сорак минит после... ?? [сорок минут после ..]

Discussion in 'Русский (Russian)' started by mkrzeminski89, Jan 20, 2013.

  1. mkrzeminski89

    mkrzeminski89 Member

    Hello everyone!

    Is it correct to say in Russian "сорак минут после третьего" (15:40) or should I say "сорак минут четвертого" ? I'm slightly worried that the former is a direct calque from my mother tongue :p

  2. gvozd Senior Member

    Interesting.:) Our way of thinking in this case is the same as in English. We would say: "Без двадцати четыре".
  3. Wats New Member

    "Сорок минут четвертого" is correct also.
  4. gvozd Senior Member

    Да? А пятьдесят две минуты шестого?
  5. morbo Senior Member

    "Часы показывали сорок минут четвертого." Паустовский
    "Сорок минут третьего. — Подождем немного, — сказал профессор Томсон." Беляев

    Стоит отметить, что чаще всего встречается в советской литературе и публицистике.
  6. LilianaB Banned

    US New York
    Why a calque from Polish? You don't say forty minutes after fifteen (literally) do you?. Perhaps only fifteen forty. The same can be done in Russian.
  7. mkrzeminski89

    mkrzeminski89 Member

    That's precisely how we say it in Polish... Czterdzieści po piętnastej (forty after fifteenth). Of course there are many ways to say this. We could also say pietnasta czterdzieści (fifteenth forty) or Za dwadzieście czwarta (twenty to four). None of my handbooks lists сорак минут после третьего as a possible option in russian. That's why I'm asking :)
    Last edited: Jan 20, 2013
  8. LilianaB Banned

    US New York
    No, this isn't standard Polish. I have never heard anything like that in my life having spoken native level Polish for at least forty years. I think I have to post it in the Polish forum.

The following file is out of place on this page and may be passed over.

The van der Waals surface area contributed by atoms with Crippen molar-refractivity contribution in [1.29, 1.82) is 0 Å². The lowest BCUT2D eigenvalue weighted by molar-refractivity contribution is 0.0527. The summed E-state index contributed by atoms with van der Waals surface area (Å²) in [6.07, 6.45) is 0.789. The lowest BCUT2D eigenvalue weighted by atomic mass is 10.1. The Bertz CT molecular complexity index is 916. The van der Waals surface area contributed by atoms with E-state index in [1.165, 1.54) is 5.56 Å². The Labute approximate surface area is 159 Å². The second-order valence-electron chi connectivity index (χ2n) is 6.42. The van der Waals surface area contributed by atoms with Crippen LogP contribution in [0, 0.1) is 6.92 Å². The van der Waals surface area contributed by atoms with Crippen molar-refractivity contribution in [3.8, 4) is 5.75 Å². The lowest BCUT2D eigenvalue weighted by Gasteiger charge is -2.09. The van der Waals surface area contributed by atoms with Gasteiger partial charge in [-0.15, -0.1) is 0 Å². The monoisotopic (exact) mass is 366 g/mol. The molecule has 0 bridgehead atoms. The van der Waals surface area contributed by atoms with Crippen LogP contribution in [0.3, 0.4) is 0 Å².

9. gvozd Senior Member

  10. mkrzeminski89

    mkrzeminski89 Member

    Hah... if you really think you speak better polish then I... :D We use this construction all the time. Piętnaście po dziewiątej - 9:15 or even reduce it to simple piętnaście po assuming that the person asking for the time knows the hour. I was born and bred in Poland, Warsaw, educated at the University of Warsaw and I hear this construction from all my colleagues, lecturers, simply everywhere. I assure you that this is standard Polsih. It may sound strange to your ears but that does not make it incorrect ;) Please also mind that all languages change all the time, whether we want it or not. Do you know Polish from your mother only? Have you spent any time in Poland? If you have you would surely heard that construction.

  11. Maroseika Moderator

    35 минут is the last time that seems to me natural to use in such constructions: 35 минут шестого. Maybe because без двадцати пяти шесть is somewhat ponderous.
    Besides, без двадцати шесть and без двадцати минут шесть are equally natural, while сорок шестого is clumsy (save of very special context), only сорок минут шестого makes sense.

    So in most cases, I guess, people say без двадцати (минут) шесть rather than сорок минут шесть.
  12. estreets Senior Member

    I agree with Maroseika, сорок минут четвертого sounds akward or at least archaic or obsolete. What was good for Paustovsky is not good now.
    Most people say без двадцати четыре.
    So, the right half of the clock-face implies the phrase x минут четвертого, the left half implies без х (минут) четыре.

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